I thought that I had covered that a couple of posts up, Mozzy.


Quote: One total misconception, that I have seen promulgated several times by the ignorant journos that edit photography magazines, is that wearing or not wearing glasses might affect the user's ability to focus the camera accurately.

Pure bullshit.

The ground glass (or similar) focussing screen of an SLR camera is a two-dimensional picture of what the camera lens is "seeing". The viewfinder optics allow the eye, with or without glasses and adjusted by the dioptre adjustment if necessary, to focus on that two dimensional plane surface. It really is as simple as that.

As long as your eye can focus on the two dimensional plane surface of the ground glass screen on the viewfinder (which everyone should be able to do, either unaided if they have perfect eyesight or using either their glasses and/or the viewfinder dioptre adjustment), then your long- or short-sighted vision does not in any way affect the focus of the camera when you focus manually.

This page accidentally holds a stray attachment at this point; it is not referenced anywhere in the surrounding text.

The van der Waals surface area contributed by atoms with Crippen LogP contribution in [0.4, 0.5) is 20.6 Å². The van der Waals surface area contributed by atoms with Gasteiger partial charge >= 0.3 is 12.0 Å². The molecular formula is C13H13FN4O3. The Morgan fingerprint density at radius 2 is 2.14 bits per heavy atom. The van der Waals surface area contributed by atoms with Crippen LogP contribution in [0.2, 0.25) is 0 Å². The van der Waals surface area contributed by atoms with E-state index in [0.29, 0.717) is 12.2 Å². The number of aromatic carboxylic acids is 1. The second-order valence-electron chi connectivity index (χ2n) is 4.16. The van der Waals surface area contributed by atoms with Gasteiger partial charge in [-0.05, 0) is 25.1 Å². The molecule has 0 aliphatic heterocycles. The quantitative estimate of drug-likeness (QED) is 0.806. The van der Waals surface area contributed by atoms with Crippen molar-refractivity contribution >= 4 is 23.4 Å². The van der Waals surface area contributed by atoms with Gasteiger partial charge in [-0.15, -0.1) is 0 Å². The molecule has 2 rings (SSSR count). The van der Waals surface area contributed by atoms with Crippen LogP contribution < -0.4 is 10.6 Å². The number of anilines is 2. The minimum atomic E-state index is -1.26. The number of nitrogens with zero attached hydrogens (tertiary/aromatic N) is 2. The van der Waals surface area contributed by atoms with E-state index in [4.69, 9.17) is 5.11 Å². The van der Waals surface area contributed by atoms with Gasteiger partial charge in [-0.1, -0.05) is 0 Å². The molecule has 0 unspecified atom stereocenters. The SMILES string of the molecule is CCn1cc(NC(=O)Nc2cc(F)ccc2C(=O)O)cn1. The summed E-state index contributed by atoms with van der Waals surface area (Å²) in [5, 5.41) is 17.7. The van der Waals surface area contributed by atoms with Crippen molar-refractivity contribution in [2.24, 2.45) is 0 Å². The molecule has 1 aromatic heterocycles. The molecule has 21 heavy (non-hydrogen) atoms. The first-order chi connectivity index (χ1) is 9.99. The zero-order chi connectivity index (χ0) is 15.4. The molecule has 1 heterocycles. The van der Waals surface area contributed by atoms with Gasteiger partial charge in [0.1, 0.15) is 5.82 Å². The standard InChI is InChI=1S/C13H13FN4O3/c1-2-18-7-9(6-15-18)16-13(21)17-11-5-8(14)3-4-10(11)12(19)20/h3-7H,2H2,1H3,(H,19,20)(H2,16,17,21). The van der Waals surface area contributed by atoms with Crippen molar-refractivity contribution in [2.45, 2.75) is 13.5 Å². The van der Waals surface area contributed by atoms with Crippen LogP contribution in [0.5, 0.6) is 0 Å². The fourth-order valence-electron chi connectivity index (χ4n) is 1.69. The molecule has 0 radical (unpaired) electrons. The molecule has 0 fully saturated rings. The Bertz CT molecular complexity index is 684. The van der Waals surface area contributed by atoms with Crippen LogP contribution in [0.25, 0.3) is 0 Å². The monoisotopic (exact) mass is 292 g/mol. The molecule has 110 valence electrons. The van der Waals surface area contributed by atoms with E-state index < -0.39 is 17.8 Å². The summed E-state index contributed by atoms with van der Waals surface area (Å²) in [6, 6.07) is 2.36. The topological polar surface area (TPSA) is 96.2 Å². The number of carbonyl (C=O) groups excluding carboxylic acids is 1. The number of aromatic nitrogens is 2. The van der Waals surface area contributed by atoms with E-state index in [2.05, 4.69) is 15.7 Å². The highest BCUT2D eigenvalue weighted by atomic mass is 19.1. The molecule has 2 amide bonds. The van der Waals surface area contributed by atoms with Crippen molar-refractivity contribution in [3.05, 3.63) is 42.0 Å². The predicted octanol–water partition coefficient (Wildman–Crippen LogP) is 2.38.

.

Last Modified By User_Removed at 10 Dec 2012 - 5:27 PM
StrayCat
StrayCat e2 Member 1014829 forum postsStrayCat vcard Canada2 Constructive Critique Points
10 Dec 2012 - 8:48 PM

I have seen viewfinder eyepieces advertised for people who wear glasses, relatively cheap, btw.

Mozzytheboy
Mozzytheboy e2 Member 3550 forum postsMozzytheboy vcard United Kingdom3 Constructive Critique Points
13 Dec 2012 - 8:51 PM


Quote: I thought that I had covered that a couple of posts up, Mozzy.
.

You did (blush).

thewilliam
16 Dec 2012 - 10:04 AM

Some of us have astigmatism, so that it isn't possible to bring both vertical and horizontal lines into sharp focus without our prescription lenses.

Take a look at your prescription: I always get a copy of mine because it does come in useful. If there's a number in the "cyl" column for your viewing eye, keep your glasses on.